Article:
A study done in the UK by the British Nutrition Foundation in 2019 showed that over 37 million adults, which roughly translates to 71% of Brits in the country, do not get enough sleep. And one in seven UK adults survives on extremely low levels of sleep.
This stat points to the fact that there is a sleeping disorder problem in the UK. Unfortunately, people know very little beyond insomnia about sleeping disorders.
This article will outline the four most common sleeping disorders and their symptoms.
Insomnia is a common sleep disorder characterised by difficulty falling asleep and staying asleep throughout the night. The symptoms of insomnia are classic symptoms of sleeplessness, and this explains why many people wrongly diagnose themselves with insomnia if they have trouble falling asleep. The severity of insomnia differs from short-term to acute insomnia. Short-term insomnia is usually caused by temporary changes to the sleep schedule of individuals, and most people would experience this type of insomnia at least once in their lives. Acute or severe insomnia lasts more than six months and requires a medical treatment plan.
The symptoms of insomnia are:
- Feeling very tired in the daytime
- Inability to focus on work
- Waking up at night and not being able to sleep again
- Feeling unrefreshed after a night of sleep.
- Difficulty falling asleep at night.
The treatment for insomnia is therapy, drugs or both. But the best way to battle insomnia is a lifestyle change and using tools that help you enjoy restful sleep, like sleep aid sounds app.
Sleep apnea is a sleep disorder where the breathing stops and starts intermittently. It is usually present in people who snore loudly, and one of the symptoms is sleeping a lot during the day. People with sleep apnea find their sleep disrupted throughout the night and wake up tired and exhausted by morning.
There are two types of sleep apnea:
- Obstructive Sleep Apnea;
- Central Sleep Apnea.
Sleep apnea is a potentially critical sleep disorder that can lead to death if not diagnosed and treated promptly. Symptoms of sleep apnea include:
- Extreme daytime sleepiness;
- Lack of focus;
- Restless sleep with bouts of wakefulness;
- Persistent morning headaches;
- The excessive urge to urinate at night;
- Waking up with a dry mouth;
- Loud snoring with intermittent gasping and choking.
The treatment for sleep apnea varies based on type. Wearing a mouth guard to keep the jaw and nose in a fixed position during sleep is one of the treatments. Doctors also prescribe positive pressure airway (PAP) therapy for sleep apnea patients.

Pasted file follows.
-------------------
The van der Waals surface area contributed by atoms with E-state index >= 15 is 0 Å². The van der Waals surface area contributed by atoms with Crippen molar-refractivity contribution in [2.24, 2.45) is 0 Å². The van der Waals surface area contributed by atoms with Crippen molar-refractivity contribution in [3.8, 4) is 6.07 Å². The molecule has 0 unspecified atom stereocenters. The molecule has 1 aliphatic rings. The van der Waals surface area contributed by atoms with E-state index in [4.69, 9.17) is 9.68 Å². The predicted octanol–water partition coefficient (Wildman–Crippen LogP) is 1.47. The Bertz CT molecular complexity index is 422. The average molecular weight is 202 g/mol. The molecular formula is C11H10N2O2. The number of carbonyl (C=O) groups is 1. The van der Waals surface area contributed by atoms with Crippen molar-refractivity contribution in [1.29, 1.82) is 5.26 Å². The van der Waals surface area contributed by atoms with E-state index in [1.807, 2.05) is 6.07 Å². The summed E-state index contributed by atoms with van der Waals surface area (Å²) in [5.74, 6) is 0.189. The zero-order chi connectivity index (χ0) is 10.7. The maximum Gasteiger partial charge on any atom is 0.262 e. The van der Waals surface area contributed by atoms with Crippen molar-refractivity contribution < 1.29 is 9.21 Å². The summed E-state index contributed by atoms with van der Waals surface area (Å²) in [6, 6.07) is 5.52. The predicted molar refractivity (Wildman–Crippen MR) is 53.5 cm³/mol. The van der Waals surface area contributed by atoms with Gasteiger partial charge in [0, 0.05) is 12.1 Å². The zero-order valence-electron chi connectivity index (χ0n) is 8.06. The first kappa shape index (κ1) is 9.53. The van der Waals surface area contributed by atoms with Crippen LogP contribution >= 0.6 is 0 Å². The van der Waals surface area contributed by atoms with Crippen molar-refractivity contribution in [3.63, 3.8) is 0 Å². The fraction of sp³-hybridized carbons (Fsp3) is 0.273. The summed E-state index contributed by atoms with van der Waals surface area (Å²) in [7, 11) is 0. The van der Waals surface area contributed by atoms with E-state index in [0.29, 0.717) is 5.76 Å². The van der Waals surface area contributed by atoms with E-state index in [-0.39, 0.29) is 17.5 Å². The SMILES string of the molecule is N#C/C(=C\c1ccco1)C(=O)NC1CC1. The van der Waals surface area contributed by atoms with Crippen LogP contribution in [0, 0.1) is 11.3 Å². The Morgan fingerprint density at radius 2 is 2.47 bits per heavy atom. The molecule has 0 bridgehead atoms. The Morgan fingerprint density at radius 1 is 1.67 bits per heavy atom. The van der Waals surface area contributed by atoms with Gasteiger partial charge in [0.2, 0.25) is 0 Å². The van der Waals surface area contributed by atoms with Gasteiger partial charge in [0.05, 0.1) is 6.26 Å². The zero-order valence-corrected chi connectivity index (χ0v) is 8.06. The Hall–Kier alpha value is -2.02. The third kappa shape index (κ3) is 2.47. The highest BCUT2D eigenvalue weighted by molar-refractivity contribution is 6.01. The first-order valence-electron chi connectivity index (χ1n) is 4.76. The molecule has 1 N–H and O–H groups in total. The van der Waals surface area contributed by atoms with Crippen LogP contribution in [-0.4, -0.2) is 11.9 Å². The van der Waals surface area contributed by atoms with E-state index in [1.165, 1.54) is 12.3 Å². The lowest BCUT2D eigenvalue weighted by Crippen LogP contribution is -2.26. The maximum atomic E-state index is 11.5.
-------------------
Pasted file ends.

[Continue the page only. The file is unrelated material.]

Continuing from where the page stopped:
Narcolepsy is a sleep regulation disorder caused by the brain’s inability to control wakefulness and sleep. People with narcolepsy experience rapid eye movement (REM) sleep faster than ordinary people because of neurological changes. These changes also cause excessive daytime sleepiness, a primary symptom of narcolepsy. There are two types of narcolepsy – Narcolepsy Types 1 and 2.
The symptoms of narcolepsy include the following:
- Sleep paralysis;
- Excessive daytime sleepiness;
- Sleep-related hallucinations;
- Automatic behaviour;
- Sudden loss of muscle control, also known as cataplexy.
Unlike insomnia and sleep apnea, there is no cure for narcolepsy. Instead, the treatment plan for patients revolves around helping them build good habits that make the symptoms more manageable. Support group therapy and medication also help to manage the symptoms of narcolepsy. You can also use the best meditation apps to calm yourself before bed.
Restless Leg Syndrome (RLS)
Restless leg syndrome (RLS) is a sleep disorder caused by excessive movement of the legs due to sensations in the legs. People with RLS develop symptoms similar to insomnia because they cannot sleep at night. The sensations make them squirm, massage or kick their legs when they sleep. Sometimes, they cannot sleep at all, hence the fatigue and extreme sleepiness in the daytime.
The symptoms of RLS are primarily associated with movement in the arms and legs. Patients describe the feeling as twitchy and uncomfortable. RLS is triggered by staying in a resting position and worsens in the evenings and at night.
There are no treatments for RLS; however, there are therapies and medications to reduce the severity of symptoms.
*Note that this article is not a diagnostic tool. See a medical doctor for a diagnosis if you relate strongly to any of these symptoms.